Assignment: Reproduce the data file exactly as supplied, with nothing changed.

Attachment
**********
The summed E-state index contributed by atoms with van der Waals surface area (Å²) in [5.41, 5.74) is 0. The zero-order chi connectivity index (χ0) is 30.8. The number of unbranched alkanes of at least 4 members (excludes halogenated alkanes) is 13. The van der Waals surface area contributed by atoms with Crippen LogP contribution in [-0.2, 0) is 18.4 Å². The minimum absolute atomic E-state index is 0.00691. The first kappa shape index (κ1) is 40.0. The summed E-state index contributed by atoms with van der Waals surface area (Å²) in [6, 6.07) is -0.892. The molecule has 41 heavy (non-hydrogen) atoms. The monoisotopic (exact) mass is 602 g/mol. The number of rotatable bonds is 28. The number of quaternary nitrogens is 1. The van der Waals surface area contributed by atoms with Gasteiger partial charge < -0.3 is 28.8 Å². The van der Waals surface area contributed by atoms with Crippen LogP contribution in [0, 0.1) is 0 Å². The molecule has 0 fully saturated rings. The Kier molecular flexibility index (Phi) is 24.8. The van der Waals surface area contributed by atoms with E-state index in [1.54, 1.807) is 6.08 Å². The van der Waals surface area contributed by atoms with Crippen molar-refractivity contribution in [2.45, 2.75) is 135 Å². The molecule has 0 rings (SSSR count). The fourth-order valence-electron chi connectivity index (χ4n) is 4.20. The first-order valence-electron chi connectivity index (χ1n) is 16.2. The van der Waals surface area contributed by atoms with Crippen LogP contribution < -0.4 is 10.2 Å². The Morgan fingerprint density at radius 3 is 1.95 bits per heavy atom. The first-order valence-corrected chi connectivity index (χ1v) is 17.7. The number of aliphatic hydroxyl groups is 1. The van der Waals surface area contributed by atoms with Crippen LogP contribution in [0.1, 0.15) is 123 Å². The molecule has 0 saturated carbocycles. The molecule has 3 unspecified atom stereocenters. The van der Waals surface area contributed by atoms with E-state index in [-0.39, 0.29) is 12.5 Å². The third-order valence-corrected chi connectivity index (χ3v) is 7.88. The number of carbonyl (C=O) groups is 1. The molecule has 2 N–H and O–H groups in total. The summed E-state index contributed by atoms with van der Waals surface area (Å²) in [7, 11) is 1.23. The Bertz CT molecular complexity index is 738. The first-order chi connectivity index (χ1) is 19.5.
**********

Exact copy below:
The summed E-state index contributed by atoms with van der Waals surface area (Å²) in [5.41, 5.74) is 0. The zero-order chi connectivity index (χ0) is 30.8. The number of unbranched alkanes of at least 4 members (excludes halogenated alkanes) is 13. The van der Waals surface area contributed by atoms with Crippen LogP contribution in [-0.2, 0) is 18.4 Å². The minimum absolute atomic E-state index is 0.00691. The first kappa shape index (κ1) is 40.0. The summed E-state index contributed by atoms with van der Waals surface area (Å²) in [6, 6.07) is -0.892. The molecule has 41 heavy (non-hydrogen) atoms. The monoisotopic (exact) mass is 602 g/mol. The number of rotatable bonds is 28. The number of quaternary nitrogens is 1. The van der Waals surface area contributed by atoms with Gasteiger partial charge < -0.3 is 28.8 Å². The van der Waals surface area contributed by atoms with Crippen LogP contribution in [0, 0.1) is 0 Å². The molecule has 0 fully saturated rings. The Kier molecular flexibility index (Phi) is 24.8. The van der Waals surface area contributed by atoms with E-state index in [1.54, 1.807) is 6.08 Å². The van der Waals surface area contributed by atoms with Crippen molar-refractivity contribution in [2.45, 2.75) is 135 Å². The molecule has 0 rings (SSSR count). The fourth-order valence-electron chi connectivity index (χ4n) is 4.20. The first-order valence-electron chi connectivity index (χ1n) is 16.2. The van der Waals surface area contributed by atoms with Crippen LogP contribution < -0.4 is 10.2 Å². The Morgan fingerprint density at radius 3 is 1.95 bits per heavy atom. The first-order valence-corrected chi connectivity index (χ1v) is 17.7. The number of aliphatic hydroxyl groups is 1. The van der Waals surface area contributed by atoms with Crippen LogP contribution in [0.1, 0.15) is 123 Å². The molecule has 0 saturated carbocycles. The molecule has 3 unspecified atom stereocenters. The van der Waals surface area contributed by atoms with E-state index in [-0.39, 0.29) is 12.5 Å². The third-order valence-corrected chi connectivity index (χ3v) is 7.88. The number of carbonyl (C=O) groups is 1. The molecule has 2 N–H and O–H groups in total. The summed E-state index contributed by atoms with van der Waals surface area (Å²) in [7, 11) is 1.23. The Bertz CT molecular complexity index is 738. The first-order chi connectivity index (χ1) is 19.5.